h/t WIIIAI and Attaturk.

Well, wingnuts, there's your triumph right there--two Armenian Christian women killed in cold blood by "private security contractors." In other words, you've managed to make things even worse in Iraq than they were under Saddam Hussein, and he made making things even worse something awfully goddamned difficult to attain.
Congratulations, you shits.
Our Fate is Your Fate: An Ongoing Series

It's not just the heat:

LONDON (Reuters) - Greenhouse gases are making the earth's atmosphere wetter and stickier, which may lead to more powerful hurricanes, hotter temperatures and heavier rainfall in tropical regions, British researchers reported on Wednesday...

"It is another piece of the puzzle that climate change is happening and we are influencing it," said Nathan Gillet, a climate researcher at the University of East Anglia.

Human emissions of gases such as methane and carbon dioxide that trap heat in the atmosphere are widely blamed for changes in the climate. Scientists say average global temperatures will rise by 2 to 6 degrees Celsius (4 to 11 Fahrenheit) by the end of the century, causing droughts, floods and violent storms.

Warmer air can hold more water vapor.

"It has been predicted for a long time that humidity would increase with greenhouse gas increases," said Gillet, who led the study.

While I can't say I like it, I can deal with heat and humidity far more easily than I can deal with cold and dry, but that's just me...
No Noble Deed Goes Unpunished

The Two Dicks

They really will try to jerk the chain of pretty much anyone not in the inner circle:

The Bush administration sent these guys to fight for 729 days instead of 730 days, because had they been sent for 730 days they'd have gotten education benefits.

Then they'll turn around and insist that Scooter Libby "has been punished enough."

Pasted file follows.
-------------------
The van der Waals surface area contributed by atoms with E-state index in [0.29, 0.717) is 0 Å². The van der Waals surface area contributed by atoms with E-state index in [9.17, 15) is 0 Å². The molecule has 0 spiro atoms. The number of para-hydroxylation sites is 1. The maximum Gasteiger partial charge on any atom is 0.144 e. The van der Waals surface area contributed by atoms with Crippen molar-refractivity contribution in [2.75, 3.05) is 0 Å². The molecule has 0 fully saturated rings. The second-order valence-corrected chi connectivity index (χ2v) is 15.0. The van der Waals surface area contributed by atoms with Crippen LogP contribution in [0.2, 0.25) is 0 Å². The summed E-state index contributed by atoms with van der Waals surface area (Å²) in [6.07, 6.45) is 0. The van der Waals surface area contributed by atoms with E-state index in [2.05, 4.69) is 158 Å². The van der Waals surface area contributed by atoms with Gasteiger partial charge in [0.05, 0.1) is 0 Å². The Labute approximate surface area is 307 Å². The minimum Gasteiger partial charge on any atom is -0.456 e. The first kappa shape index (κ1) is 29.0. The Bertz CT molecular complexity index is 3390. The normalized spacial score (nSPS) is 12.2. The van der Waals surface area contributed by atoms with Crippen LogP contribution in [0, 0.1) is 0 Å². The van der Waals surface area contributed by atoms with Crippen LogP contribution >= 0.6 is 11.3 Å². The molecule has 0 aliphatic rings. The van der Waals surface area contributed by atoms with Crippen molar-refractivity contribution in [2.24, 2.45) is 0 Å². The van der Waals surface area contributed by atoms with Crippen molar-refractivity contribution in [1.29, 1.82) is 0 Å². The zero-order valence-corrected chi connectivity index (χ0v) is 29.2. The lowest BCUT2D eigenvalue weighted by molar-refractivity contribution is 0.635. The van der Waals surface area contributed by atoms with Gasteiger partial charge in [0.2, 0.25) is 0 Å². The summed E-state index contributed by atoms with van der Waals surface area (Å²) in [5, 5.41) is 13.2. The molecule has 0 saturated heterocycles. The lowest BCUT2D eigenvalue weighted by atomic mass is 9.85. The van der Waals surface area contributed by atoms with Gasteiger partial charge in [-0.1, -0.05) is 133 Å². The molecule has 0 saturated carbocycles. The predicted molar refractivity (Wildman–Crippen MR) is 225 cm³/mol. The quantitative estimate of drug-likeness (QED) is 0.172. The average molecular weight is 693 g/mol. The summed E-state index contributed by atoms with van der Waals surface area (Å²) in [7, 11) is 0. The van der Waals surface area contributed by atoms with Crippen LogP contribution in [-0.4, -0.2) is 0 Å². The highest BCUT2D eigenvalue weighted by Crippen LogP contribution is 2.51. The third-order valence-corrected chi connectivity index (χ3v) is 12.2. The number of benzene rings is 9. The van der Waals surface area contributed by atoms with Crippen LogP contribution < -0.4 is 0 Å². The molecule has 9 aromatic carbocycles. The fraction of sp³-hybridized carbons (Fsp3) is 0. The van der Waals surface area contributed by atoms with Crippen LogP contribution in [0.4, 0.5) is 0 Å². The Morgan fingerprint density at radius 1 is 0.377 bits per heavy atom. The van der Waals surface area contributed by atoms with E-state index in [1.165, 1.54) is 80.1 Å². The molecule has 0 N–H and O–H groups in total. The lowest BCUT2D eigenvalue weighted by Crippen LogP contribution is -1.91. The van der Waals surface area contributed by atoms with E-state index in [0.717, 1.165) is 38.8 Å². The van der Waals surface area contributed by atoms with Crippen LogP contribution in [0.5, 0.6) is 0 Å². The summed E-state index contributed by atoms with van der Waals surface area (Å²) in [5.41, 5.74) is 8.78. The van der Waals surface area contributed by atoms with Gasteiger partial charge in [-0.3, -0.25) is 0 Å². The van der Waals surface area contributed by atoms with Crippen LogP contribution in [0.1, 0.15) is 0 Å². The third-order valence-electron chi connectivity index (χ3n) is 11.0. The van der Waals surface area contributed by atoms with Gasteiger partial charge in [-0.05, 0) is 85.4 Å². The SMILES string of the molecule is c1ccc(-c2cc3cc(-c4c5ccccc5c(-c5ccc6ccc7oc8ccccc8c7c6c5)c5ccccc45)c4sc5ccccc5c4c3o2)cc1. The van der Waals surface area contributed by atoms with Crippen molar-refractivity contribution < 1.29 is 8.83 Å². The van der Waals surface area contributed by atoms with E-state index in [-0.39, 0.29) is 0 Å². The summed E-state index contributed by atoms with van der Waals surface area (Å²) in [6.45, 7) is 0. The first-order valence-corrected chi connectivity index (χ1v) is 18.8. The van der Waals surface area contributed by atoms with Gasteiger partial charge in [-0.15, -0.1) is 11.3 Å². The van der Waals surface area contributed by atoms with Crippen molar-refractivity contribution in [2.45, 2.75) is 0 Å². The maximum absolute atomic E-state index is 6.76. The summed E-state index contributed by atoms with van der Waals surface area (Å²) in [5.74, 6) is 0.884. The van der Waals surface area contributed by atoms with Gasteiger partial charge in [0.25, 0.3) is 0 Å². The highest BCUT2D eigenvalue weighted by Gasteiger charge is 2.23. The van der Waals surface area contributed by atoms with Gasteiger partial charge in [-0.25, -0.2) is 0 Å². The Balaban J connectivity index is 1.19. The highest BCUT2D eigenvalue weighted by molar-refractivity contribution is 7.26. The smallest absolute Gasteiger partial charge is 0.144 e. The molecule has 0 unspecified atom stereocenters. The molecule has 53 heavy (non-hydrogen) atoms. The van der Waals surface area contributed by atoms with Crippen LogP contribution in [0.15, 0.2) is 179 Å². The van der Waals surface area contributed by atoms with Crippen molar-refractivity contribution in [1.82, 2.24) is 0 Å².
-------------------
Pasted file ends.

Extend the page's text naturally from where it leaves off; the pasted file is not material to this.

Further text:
If Everyone Helps Just a Little, a Lot Can be Accomplished

Per Scout's request, please consider doing whatever you can, no matter how small it may seem, for the Joseph family, who've lost their house for the second time. After almost completing a post-flood rebuild in Holy Cross, the structure succumbed to an arson fire set under circumstances that would try the faith and patience of anyone, but particularly someone who's already been through so much.

Now, it's not like I'm in the big leagues, blogging-wise, but I hope every little bit helps.
Just a Mirage

William S. Lind:

The fact that some Sunni tribes have turned on al Qaeda does not mean they like us. It just means we have for the moment become the #2 enemy instead of #1, or perhaps #3, with the Shiites ranking ahead of us. Some think the Sunnis are just getting whatever they can from us as they prepare for another, more bitter round of the Sunni vs. Shiite civil war.

But the biggest reason for saying "not so fast" is that the reduction of violence in Anbar does not necessary point toward the rise of a state in the now-stateless region of Mesopotamia. As I have argued repeatedly in this column and elsewhere, we can only win in Iraq if a new state emerges there. Far from pointing toward that, our new working relationship with some Sunni sheiks points away from it.

The sheiks represent local, feudal power, not a state. We are working with them precisely because there is no Iraqi state to work with (the Maliki government is a polite fiction). From a practical standpoint, there is nothing else we can do to get any results. But our alliances with Sunni sheiks in effect represents our acceptance, de facto if not de jure, of the reality that there is no state.